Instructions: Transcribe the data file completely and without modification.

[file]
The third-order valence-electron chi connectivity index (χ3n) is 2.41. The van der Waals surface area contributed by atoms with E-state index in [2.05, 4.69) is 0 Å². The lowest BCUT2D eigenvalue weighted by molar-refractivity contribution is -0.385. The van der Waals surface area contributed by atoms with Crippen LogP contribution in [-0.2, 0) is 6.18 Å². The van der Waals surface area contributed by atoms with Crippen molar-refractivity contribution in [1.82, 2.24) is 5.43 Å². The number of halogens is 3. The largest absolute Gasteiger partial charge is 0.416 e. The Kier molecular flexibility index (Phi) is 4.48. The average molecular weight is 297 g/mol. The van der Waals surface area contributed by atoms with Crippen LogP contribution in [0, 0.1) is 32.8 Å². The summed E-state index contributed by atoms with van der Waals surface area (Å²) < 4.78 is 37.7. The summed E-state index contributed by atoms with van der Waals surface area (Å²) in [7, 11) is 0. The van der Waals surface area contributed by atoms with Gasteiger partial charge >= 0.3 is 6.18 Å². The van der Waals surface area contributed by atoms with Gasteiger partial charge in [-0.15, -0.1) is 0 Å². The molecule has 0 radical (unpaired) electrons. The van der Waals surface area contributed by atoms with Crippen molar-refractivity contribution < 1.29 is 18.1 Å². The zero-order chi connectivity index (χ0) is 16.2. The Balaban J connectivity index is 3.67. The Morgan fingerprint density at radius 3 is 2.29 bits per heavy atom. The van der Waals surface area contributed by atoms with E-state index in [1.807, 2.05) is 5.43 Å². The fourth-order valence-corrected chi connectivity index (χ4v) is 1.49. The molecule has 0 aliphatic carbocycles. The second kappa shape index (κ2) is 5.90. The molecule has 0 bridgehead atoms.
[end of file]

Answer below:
The third-order valence-electron chi connectivity index (χ3n) is 2.41. The van der Waals surface area contributed by atoms with E-state index in [2.05, 4.69) is 0 Å². The lowest BCUT2D eigenvalue weighted by molar-refractivity contribution is -0.385. The van der Waals surface area contributed by atoms with Crippen LogP contribution in [-0.2, 0) is 6.18 Å². The van der Waals surface area contributed by atoms with Crippen molar-refractivity contribution in [1.82, 2.24) is 5.43 Å². The number of halogens is 3. The largest absolute Gasteiger partial charge is 0.416 e. The Kier molecular flexibility index (Phi) is 4.48. The average molecular weight is 297 g/mol. The van der Waals surface area contributed by atoms with Crippen LogP contribution in [0, 0.1) is 32.8 Å². The summed E-state index contributed by atoms with van der Waals surface area (Å²) < 4.78 is 37.7. The summed E-state index contributed by atoms with van der Waals surface area (Å²) in [7, 11) is 0. The van der Waals surface area contributed by atoms with Gasteiger partial charge >= 0.3 is 6.18 Å². The van der Waals surface area contributed by atoms with Gasteiger partial charge in [-0.15, -0.1) is 0 Å². The molecule has 0 radical (unpaired) electrons. The van der Waals surface area contributed by atoms with Crippen molar-refractivity contribution < 1.29 is 18.1 Å². The zero-order chi connectivity index (χ0) is 16.2. The Balaban J connectivity index is 3.67. The Morgan fingerprint density at radius 3 is 2.29 bits per heavy atom. The van der Waals surface area contributed by atoms with E-state index in [1.807, 2.05) is 5.43 Å². The fourth-order valence-corrected chi connectivity index (χ4v) is 1.49. The molecule has 0 aliphatic carbocycles. The second kappa shape index (κ2) is 5.90. The molecule has 0 bridgehead atoms.